It’s Not Easy Being Green

by Daniel Tack on May 04, 2015 at 10:15 AM

A look of playful wonder is in your little Kerbal’s eyes as you count down to the launch of your new spaceship. Does this look of awe change as the struts on your scaffolding break under the weight of 20 perilously placed fuel tanks and your half-cocked creation falls on the launch pad? Does it change when you blow everything in a last-ditch attempt to save the mission from failure, sending the ship rocketing off at a dangerous angle? No, Kerbals are soldiers to the end, staying positive even as you send them crashing at high speed into nearby lakes. Don’t worry – in another few minutes you have a new crew and a better rocket with even more absurd part placement! That’s some of the fun of Kerbal Space Program – unparalleled experimentation with what amounts to a consequence-free box of spaceship Lego pieces.

When you sit down to play a game of Kerbal Space Program, you have two main choices: kicking around in a sandbox-style, anything-goes, rocket-creation program, or heading into the far more advanced career mode. Sandbox mode is thoroughly enjoyable for players of all skill levels; you have a wide selection of spaceship parts you can put together any way you like. Then you shoot your craft into orbit, or watch something go horribly wrong as your cute Kerbals explode or are sent spinning uncontrollably into the distant scenery.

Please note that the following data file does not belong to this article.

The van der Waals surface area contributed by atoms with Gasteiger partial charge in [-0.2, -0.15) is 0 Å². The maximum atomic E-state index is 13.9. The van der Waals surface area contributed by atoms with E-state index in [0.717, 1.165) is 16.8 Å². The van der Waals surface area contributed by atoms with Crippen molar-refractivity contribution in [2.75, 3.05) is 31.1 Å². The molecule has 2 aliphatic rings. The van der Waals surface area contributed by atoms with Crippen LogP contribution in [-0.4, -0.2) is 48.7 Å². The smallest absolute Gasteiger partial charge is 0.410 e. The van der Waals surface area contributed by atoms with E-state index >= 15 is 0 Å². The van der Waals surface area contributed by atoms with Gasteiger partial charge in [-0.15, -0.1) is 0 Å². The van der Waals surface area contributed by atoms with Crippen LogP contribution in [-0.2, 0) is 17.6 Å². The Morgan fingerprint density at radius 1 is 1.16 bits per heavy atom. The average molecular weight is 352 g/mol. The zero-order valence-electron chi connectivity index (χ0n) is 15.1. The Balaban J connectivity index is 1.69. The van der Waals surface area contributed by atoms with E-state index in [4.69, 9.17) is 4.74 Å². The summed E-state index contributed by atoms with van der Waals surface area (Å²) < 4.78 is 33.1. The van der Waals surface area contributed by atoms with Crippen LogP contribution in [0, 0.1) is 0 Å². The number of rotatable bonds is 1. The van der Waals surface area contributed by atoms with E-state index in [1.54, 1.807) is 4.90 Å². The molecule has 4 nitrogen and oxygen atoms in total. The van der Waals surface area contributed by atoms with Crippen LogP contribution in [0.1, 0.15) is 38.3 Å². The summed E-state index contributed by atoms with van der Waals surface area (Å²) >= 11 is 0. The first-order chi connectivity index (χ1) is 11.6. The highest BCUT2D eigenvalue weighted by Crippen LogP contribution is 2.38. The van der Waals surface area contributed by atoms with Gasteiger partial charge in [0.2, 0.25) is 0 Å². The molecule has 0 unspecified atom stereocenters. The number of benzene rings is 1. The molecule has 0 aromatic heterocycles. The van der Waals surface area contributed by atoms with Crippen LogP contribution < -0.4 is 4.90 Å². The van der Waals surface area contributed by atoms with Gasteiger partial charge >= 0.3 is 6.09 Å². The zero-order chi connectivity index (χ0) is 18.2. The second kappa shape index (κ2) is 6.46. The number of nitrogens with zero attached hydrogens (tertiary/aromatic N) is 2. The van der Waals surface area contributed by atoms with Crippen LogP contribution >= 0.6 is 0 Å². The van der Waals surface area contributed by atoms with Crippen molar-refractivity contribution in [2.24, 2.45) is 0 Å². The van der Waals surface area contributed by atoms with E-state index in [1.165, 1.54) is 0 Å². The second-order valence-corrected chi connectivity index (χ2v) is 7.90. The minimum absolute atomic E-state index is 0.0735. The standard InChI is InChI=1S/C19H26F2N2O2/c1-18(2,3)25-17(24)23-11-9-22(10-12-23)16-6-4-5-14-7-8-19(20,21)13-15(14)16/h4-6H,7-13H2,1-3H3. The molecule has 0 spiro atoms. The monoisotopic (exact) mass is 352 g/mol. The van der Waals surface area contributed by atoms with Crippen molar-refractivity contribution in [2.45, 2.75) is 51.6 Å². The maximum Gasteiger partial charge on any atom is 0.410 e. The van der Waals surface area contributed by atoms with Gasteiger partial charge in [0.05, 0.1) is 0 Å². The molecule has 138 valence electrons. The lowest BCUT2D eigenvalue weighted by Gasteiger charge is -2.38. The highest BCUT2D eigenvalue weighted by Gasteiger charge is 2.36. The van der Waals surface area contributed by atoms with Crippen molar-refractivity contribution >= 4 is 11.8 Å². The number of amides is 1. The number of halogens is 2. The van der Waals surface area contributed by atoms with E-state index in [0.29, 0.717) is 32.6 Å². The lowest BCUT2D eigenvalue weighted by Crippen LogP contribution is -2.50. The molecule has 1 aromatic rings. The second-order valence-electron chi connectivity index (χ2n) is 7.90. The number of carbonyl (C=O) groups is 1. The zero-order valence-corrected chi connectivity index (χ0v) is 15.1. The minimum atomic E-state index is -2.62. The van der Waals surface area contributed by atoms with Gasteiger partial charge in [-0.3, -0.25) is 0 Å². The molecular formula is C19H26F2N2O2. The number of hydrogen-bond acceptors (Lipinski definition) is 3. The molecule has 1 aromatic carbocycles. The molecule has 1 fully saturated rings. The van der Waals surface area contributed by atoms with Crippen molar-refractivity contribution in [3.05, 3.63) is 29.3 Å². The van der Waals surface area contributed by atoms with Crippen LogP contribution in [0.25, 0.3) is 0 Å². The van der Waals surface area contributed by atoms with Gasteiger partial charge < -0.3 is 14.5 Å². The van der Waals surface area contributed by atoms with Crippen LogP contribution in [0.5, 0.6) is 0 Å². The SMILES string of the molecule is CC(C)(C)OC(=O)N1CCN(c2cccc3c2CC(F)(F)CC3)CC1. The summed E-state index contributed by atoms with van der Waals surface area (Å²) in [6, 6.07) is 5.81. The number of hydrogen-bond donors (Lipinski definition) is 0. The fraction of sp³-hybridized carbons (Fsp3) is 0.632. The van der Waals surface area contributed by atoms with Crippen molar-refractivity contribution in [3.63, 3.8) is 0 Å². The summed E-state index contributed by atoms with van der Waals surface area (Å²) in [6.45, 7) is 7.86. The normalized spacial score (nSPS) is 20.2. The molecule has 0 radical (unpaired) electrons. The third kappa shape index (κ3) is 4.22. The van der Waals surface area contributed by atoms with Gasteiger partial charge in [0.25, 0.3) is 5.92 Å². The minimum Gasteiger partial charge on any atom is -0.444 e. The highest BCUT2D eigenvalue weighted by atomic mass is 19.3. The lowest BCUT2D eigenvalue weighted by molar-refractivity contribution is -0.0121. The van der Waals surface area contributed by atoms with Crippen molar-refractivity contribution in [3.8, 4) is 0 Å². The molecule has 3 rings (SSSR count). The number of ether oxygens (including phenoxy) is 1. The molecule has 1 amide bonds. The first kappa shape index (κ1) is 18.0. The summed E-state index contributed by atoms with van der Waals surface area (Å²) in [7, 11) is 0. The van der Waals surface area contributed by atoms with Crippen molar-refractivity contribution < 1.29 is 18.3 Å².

Career mode is on the opposite end of the spectrum, where the truly hardcore have their work cut out for them. The content here is highly challenging, fare fit for an astrophysicist with some resource management skills. Players must juggle many facets of the program, including R&D, recruitment, orbital mechanics, exploring planets, and mining resources. Without the consequence-free experimentation of the sandbox, this complexity can be daunting, and makes advanced maneuvers inaccessible despite a long tutorial. The tutorial has the best intentions, but explaining some of the concepts involved in procedures such as achieving orbit are simply difficult to teach. The tough-to-navigate UI and unintuitive controls don’t make the process any easier.

Kerbal Space Program provides something for everyone: players who will never see a return voyage from “the Mun,” and those who delve into special resource gathering, landing, docking, and crew-out-of-ship activities. If you are a creative type who loves to fool around with physics, you’ll probably love Kerbal Space Program. If you’re just looking to create unbelievable, ridiculous rockets with an impractical number of fuel pods, you can still have plenty of fun. Whatever your level of engagement, you can enjoy shooting these little green Smurfs into space – or into the nearby scenery.